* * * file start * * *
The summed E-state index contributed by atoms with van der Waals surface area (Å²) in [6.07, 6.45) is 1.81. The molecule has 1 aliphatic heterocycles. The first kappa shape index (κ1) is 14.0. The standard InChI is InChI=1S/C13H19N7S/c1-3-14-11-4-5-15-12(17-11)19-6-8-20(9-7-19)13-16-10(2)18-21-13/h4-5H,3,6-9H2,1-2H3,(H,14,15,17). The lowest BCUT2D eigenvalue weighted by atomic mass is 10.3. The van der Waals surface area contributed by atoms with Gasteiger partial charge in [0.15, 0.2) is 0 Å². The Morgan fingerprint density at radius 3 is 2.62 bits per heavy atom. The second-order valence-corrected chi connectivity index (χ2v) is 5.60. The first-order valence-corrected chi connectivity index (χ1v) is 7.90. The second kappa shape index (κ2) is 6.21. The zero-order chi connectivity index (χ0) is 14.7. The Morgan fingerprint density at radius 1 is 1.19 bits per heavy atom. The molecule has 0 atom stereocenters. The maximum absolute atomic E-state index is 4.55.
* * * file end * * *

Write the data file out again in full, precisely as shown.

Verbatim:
The summed E-state index contributed by atoms with van der Waals surface area (Å²) in [6.07, 6.45) is 1.81. The molecule has 1 aliphatic heterocycles. The first kappa shape index (κ1) is 14.0. The standard InChI is InChI=1S/C13H19N7S/c1-3-14-11-4-5-15-12(17-11)19-6-8-20(9-7-19)13-16-10(2)18-21-13/h4-5H,3,6-9H2,1-2H3,(H,14,15,17). The lowest BCUT2D eigenvalue weighted by atomic mass is 10.3. The van der Waals surface area contributed by atoms with Gasteiger partial charge in [0.15, 0.2) is 0 Å². The Morgan fingerprint density at radius 3 is 2.62 bits per heavy atom. The second-order valence-corrected chi connectivity index (χ2v) is 5.60. The first-order valence-corrected chi connectivity index (χ1v) is 7.90. The second kappa shape index (κ2) is 6.21. The zero-order chi connectivity index (χ0) is 14.7. The Morgan fingerprint density at radius 1 is 1.19 bits per heavy atom. The molecule has 0 atom stereocenters. The maximum absolute atomic E-state index is 4.55.